I am rail thin, days shy of one decade. Daughter of an almond-eyed beauty of raven hair. Sister of younger brothers—four in all are we. During afternoon walks to Edgewood Park, Terrence gifts me small leaves plucked from the shrubbery which surrounds the Victorian homes of Elm City New Haven. He whispers his five-year-old lisp, “Take this leaf, so you won’t die.” Peculiar words. A subtle haunting on my soul.
In his energy, he jumps the curve without looking, angering our mother, “Stop running into the street!” She places his hand under hers, a white-knuckle grip of frustration. She pushes my baby brother onward. Terrence offers me a side-glance, rolling his eyes at my freedom, at my ability to walk lockstep with our mother. He hates being bound.
Bubble-gum blowing becomes our favorite summer pastime. Terrence becomes the gum-wad expert, chewing out the sugar until firm enough for his determined sweet breath. We marvel at the translucent pink orbs growing before our eager eyes.
Weeks later, I sit in the living room, enraptured by the soulful voices of Hall & Oates while Terrence and his best friend play outside. I leave the cool shade of our first-floor apartment, making my way to the front porch. From around the block, his friend staggers towards me. His eyes carry sheer terror as he declares the unfathomable. A hot coil of panic radiates within as I struggle to process his terrible words.
I transform myself into a gazelle, miraculously transported to the Serengeti, hitting the uneven sidewalk in rhythmic speed, beckoning the standstill of time. I find my brother under a lone tree, where Orchard and Edgewood intersect. A discarded victim struck by a hungry iron lion. He becomes a tribal Jean-Michel Basquiat mural, one which radiates jagged red lines splashed with silver-metal angst; a heckling picture before me.
I try to absorb his pain all the while decrying the uninhibited spirit which rouses boys to adventure and dare. Gone are the pink orbs of his candied breath. I descend into confusion and fear; a cloak of heavy gray envelops me as vestiges of golden hope evaporate into the July sky.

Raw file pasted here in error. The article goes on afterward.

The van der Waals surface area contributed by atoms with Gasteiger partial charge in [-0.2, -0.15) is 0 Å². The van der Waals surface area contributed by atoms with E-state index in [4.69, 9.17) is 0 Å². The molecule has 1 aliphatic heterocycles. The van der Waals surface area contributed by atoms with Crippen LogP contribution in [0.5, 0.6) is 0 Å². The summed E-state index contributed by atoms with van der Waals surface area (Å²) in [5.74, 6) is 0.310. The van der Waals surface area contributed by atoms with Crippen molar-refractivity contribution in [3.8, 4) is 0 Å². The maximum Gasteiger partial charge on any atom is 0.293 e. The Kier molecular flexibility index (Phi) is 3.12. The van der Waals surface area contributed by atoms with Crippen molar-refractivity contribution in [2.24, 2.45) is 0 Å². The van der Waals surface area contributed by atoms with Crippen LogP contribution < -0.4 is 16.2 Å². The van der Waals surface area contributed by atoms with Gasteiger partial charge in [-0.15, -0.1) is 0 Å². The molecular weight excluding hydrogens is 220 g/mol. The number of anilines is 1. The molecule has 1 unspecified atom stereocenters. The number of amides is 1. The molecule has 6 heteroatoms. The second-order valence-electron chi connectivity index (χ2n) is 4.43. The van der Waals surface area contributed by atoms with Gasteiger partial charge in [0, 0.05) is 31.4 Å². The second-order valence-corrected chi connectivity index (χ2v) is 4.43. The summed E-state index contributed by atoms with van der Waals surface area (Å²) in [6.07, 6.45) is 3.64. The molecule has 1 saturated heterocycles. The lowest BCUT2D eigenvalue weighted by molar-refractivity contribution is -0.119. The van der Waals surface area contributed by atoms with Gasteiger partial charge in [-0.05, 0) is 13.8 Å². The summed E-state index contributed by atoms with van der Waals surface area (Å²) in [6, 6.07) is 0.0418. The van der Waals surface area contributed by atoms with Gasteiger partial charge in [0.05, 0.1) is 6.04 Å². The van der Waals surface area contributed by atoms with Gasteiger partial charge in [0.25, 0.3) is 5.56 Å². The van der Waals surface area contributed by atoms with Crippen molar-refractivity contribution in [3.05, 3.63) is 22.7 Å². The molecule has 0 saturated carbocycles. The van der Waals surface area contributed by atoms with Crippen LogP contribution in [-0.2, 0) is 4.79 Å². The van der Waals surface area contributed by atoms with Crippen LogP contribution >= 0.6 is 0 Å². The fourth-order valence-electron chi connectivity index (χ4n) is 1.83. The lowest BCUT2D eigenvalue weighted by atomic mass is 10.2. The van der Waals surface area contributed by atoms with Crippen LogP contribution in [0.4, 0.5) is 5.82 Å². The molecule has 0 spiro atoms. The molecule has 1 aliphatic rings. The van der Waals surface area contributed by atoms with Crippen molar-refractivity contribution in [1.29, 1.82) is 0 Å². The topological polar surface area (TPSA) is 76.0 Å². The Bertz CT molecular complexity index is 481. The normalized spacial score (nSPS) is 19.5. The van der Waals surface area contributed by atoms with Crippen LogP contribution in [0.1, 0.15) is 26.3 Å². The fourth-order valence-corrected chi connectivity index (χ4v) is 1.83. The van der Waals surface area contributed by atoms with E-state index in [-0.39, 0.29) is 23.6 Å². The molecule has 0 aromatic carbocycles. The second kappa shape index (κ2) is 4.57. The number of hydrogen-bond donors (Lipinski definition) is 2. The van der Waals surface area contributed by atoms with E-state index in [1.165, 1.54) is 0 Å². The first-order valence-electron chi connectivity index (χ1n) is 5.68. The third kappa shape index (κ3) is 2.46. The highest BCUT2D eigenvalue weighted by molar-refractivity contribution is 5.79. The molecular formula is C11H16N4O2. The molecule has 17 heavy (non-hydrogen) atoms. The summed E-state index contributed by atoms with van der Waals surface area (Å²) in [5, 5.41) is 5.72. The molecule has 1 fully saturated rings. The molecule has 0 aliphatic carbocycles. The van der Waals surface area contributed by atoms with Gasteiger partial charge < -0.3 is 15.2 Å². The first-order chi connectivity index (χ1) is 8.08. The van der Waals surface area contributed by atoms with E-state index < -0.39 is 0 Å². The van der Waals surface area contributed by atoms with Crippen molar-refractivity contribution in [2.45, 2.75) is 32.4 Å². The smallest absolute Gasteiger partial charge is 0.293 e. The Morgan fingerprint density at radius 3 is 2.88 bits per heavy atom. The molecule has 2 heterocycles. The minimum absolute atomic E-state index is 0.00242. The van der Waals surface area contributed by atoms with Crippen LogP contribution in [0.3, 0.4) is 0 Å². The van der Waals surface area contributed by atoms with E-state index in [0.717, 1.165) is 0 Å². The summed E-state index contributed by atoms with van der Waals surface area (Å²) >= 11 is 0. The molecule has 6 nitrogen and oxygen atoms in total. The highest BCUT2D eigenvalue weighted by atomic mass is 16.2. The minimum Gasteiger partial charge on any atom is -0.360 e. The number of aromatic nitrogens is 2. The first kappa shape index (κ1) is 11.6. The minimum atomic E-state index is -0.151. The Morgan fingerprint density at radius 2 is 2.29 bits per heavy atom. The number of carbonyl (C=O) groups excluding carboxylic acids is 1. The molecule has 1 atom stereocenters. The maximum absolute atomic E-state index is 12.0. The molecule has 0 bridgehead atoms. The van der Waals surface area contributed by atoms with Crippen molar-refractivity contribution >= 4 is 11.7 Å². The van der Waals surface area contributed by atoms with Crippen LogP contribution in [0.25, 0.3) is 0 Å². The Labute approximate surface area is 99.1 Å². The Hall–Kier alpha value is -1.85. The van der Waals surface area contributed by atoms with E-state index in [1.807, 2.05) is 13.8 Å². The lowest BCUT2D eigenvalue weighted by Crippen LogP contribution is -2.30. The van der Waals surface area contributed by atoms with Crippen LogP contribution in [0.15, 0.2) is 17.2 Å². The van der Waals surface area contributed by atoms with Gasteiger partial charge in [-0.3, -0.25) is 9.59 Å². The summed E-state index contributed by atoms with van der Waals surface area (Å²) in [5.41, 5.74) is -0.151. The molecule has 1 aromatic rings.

Later, my mother arrives home to collect the baby and me, tunnel-eyed from shock. With a raspy voice from earlier screams, she tells us how she traced the flesh-shell of her bruised boy. She whispers of the pipe-burn that singed his tanned calf. I embrace her, confusion and all. The next day, I muster up the courage to enter his bedroom, searching for the memory of his skin, finding it in the clothing scattered across his twin-sized bed.
A raw olfactory awakening.
We offer the hungry earth the little of his years. Terrence’s titles follow him: son, brother, grandson, nephew and friend. We return from the cemetery to a crowd of relatives and neighbors. I escape these tight spaces to grandmother’s cement stoop, exhausted from grief. The playground before me lays uninhabited due to coming rain. I glance upwards, gazing at the log pole with its wrap-around tires. Better days meant I’d loop to the top and observe the expansive yellow-green fields across the street, but not on this day.
I gaze at charcoal-colored clouds swelling above. Monsoon winds arrive, crackling thunder follows and Heaven decides to mourn.
“Llegó la lluvia por Terrencio,” I hear my grandma whisper as Terrence’s rain pelts the concrete
walkways. Tufts of crabgrass are choked in mud as August air becomes infused with earthen dust. I wonder about my brother’s cold skin, no longer surrounded by those who love him.
For weeks, I wrestle with sleep, awakening in the middle of the night to bone-dry sorrow, as unfamiliar groaning hollows me out. The knife of grief sculpts a heart-cavern within.
Not a month gone, I find his dried-out mementos, brown and brittle in the pockets of my discarded blue jeans. Their verdant shelf-life expired just the same.
His gentle command revisits me in the quiet day, “Take this leaf so you won’t die.”
Where had his strange foreboding come from? These haunting words are meant for withered and wrinkled sages—not a five-year-old boy of curious verve. Never had I offered tiny, shrub leaves in return, whispered my guilt. I despised his exchange of eager copper pennies for one-cent gum.
My brother’s passing was a raw invitation; a holy summoning from an unseen God who beckoned me to look beyond the earthly habitat of my youth.
We struggle to understand beauty born from heartache or cavern-deep wounds, that it can lead to faith-awakenings. Faith born from Christ’s raw sacrifice frees me from guilt which comes when I miss the mark. His obedience ransoms my disobedience. These are the seeds from which my fragile faith erupted—and I wouldn’t want my faith-awakening to be any different from what it was, what it is, or where it’s going.